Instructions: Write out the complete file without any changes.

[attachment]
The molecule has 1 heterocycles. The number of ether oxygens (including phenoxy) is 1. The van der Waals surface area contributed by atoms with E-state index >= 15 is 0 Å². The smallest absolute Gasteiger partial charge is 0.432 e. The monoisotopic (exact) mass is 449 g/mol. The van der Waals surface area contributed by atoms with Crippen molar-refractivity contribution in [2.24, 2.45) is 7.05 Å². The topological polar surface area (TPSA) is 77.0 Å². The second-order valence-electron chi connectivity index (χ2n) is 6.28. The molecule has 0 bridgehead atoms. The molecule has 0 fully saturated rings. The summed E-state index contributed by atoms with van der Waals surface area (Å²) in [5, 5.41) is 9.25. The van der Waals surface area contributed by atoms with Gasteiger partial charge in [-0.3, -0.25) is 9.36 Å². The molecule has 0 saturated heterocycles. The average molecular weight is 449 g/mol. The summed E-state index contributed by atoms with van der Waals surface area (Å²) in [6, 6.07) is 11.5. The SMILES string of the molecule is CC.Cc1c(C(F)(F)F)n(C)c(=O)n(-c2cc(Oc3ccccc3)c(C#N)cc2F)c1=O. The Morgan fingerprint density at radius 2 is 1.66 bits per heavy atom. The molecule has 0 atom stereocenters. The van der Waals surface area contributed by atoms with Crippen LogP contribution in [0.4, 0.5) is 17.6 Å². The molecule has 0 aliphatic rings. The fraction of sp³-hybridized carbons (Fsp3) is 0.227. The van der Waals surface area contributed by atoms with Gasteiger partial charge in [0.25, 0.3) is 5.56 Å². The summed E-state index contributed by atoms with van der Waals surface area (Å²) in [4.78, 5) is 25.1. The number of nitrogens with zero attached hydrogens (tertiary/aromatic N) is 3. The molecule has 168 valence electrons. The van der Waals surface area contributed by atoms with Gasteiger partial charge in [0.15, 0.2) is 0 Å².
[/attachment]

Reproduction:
The molecule has 1 heterocycles. The number of ether oxygens (including phenoxy) is 1. The van der Waals surface area contributed by atoms with E-state index >= 15 is 0 Å². The smallest absolute Gasteiger partial charge is 0.432 e. The monoisotopic (exact) mass is 449 g/mol. The van der Waals surface area contributed by atoms with Crippen molar-refractivity contribution in [2.24, 2.45) is 7.05 Å². The topological polar surface area (TPSA) is 77.0 Å². The second-order valence-electron chi connectivity index (χ2n) is 6.28. The molecule has 0 bridgehead atoms. The molecule has 0 fully saturated rings. The summed E-state index contributed by atoms with van der Waals surface area (Å²) in [5, 5.41) is 9.25. The van der Waals surface area contributed by atoms with Gasteiger partial charge in [-0.3, -0.25) is 9.36 Å². The molecule has 0 saturated heterocycles. The average molecular weight is 449 g/mol. The summed E-state index contributed by atoms with van der Waals surface area (Å²) in [6, 6.07) is 11.5. The SMILES string of the molecule is CC.Cc1c(C(F)(F)F)n(C)c(=O)n(-c2cc(Oc3ccccc3)c(C#N)cc2F)c1=O. The Morgan fingerprint density at radius 2 is 1.66 bits per heavy atom. The molecule has 0 atom stereocenters. The van der Waals surface area contributed by atoms with Crippen LogP contribution in [0.4, 0.5) is 17.6 Å². The molecule has 0 aliphatic rings. The fraction of sp³-hybridized carbons (Fsp3) is 0.227. The van der Waals surface area contributed by atoms with Gasteiger partial charge in [0.25, 0.3) is 5.56 Å². The summed E-state index contributed by atoms with van der Waals surface area (Å²) in [4.78, 5) is 25.1. The number of nitrogens with zero attached hydrogens (tertiary/aromatic N) is 3. The molecule has 168 valence electrons. The van der Waals surface area contributed by atoms with Gasteiger partial charge in [0.15, 0.2) is 0 Å².